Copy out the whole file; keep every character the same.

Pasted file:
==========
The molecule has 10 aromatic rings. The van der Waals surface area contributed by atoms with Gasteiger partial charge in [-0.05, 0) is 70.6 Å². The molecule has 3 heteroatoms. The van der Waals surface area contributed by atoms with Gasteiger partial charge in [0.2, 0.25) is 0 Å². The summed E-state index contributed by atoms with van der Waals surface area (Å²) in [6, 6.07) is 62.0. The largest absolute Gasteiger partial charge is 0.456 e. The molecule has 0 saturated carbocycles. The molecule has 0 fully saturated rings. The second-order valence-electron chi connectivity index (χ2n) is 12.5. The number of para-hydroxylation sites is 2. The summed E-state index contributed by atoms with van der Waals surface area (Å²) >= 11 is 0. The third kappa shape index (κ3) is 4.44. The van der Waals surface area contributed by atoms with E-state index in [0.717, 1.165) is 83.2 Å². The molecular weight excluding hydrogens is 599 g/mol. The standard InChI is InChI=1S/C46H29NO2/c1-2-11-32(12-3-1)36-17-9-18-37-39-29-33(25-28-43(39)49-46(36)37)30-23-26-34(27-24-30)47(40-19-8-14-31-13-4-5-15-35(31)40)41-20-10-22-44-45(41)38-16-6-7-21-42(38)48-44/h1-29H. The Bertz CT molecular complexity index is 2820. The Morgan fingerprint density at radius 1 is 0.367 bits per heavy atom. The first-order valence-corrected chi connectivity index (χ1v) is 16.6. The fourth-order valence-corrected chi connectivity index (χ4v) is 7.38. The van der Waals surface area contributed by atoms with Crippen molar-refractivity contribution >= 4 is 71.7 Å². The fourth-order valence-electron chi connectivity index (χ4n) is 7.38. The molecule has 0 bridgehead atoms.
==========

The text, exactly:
The molecule has 10 aromatic rings. The van der Waals surface area contributed by atoms with Gasteiger partial charge in [-0.05, 0) is 70.6 Å². The molecule has 3 heteroatoms. The van der Waals surface area contributed by atoms with Gasteiger partial charge in [0.2, 0.25) is 0 Å². The summed E-state index contributed by atoms with van der Waals surface area (Å²) in [6, 6.07) is 62.0. The largest absolute Gasteiger partial charge is 0.456 e. The molecule has 0 saturated carbocycles. The molecule has 0 fully saturated rings. The second-order valence-electron chi connectivity index (χ2n) is 12.5. The number of para-hydroxylation sites is 2. The summed E-state index contributed by atoms with van der Waals surface area (Å²) >= 11 is 0. The third kappa shape index (κ3) is 4.44. The van der Waals surface area contributed by atoms with E-state index in [0.717, 1.165) is 83.2 Å². The molecular weight excluding hydrogens is 599 g/mol. The standard InChI is InChI=1S/C46H29NO2/c1-2-11-32(12-3-1)36-17-9-18-37-39-29-33(25-28-43(39)49-46(36)37)30-23-26-34(27-24-30)47(40-19-8-14-31-13-4-5-15-35(31)40)41-20-10-22-44-45(41)38-16-6-7-21-42(38)48-44/h1-29H. The Bertz CT molecular complexity index is 2820. The Morgan fingerprint density at radius 1 is 0.367 bits per heavy atom. The first-order valence-corrected chi connectivity index (χ1v) is 16.6. The fourth-order valence-corrected chi connectivity index (χ4v) is 7.38. The van der Waals surface area contributed by atoms with Crippen molar-refractivity contribution >= 4 is 71.7 Å². The fourth-order valence-electron chi connectivity index (χ4n) is 7.38. The molecule has 0 bridgehead atoms.